How to Create a Comfier Cottage

One of the easiest and most effective defences against heat loss is proper insulation.  Yet in many older vacation homes and cottages, you’ll find it lacking.  Whether you’re building new, updating a seasonal cottage for four-season living, or breathing new life into a tired vacation home through renovation, addressing the insulation is necessary to meet today’s building codes. And just as important, it will help you create a much more comfortable and enjoyable space that lasts for generations.

Don’t know where to start?  Here’s a few key areas that often need attention.

The Crawl Space

It’s dark, often damp, and cold.  The latter are two prime reasons to insulate!  Keeping moisture out and warmth or conditioned air in can be achieved simply with batt insulation.  I recommend stone wool insulation products, especially anywhere there might be moisture.  That’s because stone wool insulation repels water and has high drying potential.  It’s also mold and mildew resistant, which is an important feature since it helps contribute to a healthier building.  Choose batts that fit the joist width and press into place.  ROCKWOOL Comfortbatt® is ideal in this application, because it has a unique, flexible edge that is designed to compress as the batt is inserted, then spring back, expanding against the frame studs to give a complete fill.  This flexibility ensures the expected R-value is achieved and maintained.


The Attic

A poorly insulated attic is a primary source of energy loss. Also, over time, some types of insulation can settle and compact, allowing warm or cool conditioned air to escape through gaps. I also recommend ROCKWOOL Comfortbatt® for attics because its dimensional stability holds up over time and it offers excellent thermal performance. Check your local building code for the R-value or depth of insulation you should install.  Batts are installed much like in a ceiling or crawl space, except between the rafters.  This often requires a couple of layers.  Be sure to always stagger your seams for the best results.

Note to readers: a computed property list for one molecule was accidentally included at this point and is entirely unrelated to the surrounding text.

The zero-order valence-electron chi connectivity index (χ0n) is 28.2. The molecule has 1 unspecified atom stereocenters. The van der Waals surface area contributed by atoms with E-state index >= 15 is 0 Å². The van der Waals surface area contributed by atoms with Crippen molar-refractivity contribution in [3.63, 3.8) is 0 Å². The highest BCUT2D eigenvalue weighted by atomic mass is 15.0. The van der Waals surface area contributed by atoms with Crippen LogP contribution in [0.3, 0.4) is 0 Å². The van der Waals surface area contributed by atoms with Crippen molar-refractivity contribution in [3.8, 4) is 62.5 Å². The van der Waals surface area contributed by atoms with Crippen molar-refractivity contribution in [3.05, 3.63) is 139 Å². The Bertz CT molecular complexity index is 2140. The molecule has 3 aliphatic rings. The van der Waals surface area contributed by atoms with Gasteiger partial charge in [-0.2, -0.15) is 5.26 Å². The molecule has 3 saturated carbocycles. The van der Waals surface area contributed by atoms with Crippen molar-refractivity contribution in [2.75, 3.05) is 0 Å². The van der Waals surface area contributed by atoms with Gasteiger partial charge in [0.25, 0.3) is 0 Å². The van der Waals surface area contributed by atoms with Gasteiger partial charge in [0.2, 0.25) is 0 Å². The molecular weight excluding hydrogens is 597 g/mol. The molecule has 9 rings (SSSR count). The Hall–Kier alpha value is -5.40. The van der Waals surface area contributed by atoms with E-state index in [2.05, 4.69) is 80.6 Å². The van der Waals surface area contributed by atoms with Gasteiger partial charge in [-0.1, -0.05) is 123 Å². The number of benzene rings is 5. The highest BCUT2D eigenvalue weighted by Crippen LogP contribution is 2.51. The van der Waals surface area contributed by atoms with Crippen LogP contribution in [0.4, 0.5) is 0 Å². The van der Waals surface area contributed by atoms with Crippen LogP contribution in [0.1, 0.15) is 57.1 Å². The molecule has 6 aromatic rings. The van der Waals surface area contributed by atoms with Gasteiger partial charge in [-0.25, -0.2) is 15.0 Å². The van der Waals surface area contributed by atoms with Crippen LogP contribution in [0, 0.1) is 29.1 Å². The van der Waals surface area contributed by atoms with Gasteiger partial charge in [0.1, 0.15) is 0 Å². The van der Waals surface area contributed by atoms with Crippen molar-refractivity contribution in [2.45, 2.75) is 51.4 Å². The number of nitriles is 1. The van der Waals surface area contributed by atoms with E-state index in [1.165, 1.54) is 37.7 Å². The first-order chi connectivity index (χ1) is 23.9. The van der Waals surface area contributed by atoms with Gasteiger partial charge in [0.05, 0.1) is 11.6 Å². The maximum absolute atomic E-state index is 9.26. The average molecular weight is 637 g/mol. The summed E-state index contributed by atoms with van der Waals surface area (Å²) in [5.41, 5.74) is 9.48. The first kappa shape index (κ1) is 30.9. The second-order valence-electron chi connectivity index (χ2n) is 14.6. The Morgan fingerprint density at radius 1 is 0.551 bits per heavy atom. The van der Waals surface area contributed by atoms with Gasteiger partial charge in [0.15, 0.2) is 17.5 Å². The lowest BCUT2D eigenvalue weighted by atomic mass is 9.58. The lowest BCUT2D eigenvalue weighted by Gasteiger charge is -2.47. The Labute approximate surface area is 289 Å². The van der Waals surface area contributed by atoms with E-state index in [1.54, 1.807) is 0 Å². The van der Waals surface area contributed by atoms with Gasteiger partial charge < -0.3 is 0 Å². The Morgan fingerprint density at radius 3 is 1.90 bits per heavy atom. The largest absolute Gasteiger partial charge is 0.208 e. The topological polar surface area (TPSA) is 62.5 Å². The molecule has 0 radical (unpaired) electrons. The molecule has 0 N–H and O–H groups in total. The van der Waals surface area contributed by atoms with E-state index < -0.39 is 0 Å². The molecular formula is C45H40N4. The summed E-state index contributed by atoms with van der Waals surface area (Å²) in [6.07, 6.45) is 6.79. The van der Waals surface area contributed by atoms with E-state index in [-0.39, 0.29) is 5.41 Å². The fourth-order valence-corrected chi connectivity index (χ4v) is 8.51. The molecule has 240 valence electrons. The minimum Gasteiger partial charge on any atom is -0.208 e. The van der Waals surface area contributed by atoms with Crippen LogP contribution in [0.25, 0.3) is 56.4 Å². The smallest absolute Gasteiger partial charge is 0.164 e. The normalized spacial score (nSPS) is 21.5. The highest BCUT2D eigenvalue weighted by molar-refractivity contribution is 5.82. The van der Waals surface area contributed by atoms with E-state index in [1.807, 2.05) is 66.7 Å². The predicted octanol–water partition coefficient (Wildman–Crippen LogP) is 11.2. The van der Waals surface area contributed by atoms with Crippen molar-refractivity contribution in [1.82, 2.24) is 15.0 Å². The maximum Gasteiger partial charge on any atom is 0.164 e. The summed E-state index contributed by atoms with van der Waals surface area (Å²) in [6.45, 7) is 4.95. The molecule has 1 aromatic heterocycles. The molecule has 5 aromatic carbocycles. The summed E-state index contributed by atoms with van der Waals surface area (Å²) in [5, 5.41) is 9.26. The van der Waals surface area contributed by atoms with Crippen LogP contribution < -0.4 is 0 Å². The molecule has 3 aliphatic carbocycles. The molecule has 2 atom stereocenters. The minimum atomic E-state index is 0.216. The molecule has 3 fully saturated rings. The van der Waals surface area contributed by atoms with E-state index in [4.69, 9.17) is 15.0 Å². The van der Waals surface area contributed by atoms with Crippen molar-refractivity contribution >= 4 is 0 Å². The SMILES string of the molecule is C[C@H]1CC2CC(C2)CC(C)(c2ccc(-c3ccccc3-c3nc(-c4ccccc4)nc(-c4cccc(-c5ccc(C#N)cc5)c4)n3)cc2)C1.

Exterior Walls

There are a few ways to achieve the right level of insulation and R-value for your wall system to meet the current building code in your area.  As always, familiarize yourself with local code requirements before getting started. A common method is to insulate exterior cavity walls from the inside with thick stone wool batt insulation placed between the studs. Alternatively, you can use a combination of board and batt insulation, like ROCKWOOL Comfortbatt® and ROCKWOOL Comfortboard® 80. With this combination, you can either insulate from the inside or insulate both the inside and outside of the wall. If you plan to redo your cladding, consider insulating with a stone wool board insulation, like Comfortboard 80.  Not only will it help maximize the energy performance of your cottage or vacation home, it may also help protect it from fire.  Most cottages and many vacations homes are built in wildland areas, where forest, trees and other greenery are in close proximity to the building.  Using stone wool continuous insulation sheathing board on the exterior is an excellent way to protect against the threat of wildfires.  This is because ROCKWOOL stone wool is non-combustible, resisting fire up to 1,170˚C (2,150˚F).  While other fire protection materials can be used to achieve the fire resistance required by code in wildland areas, often these other materials don’t offer the moisture resistance of stone wool insulation.  It’s best to select a material that offers both benefits.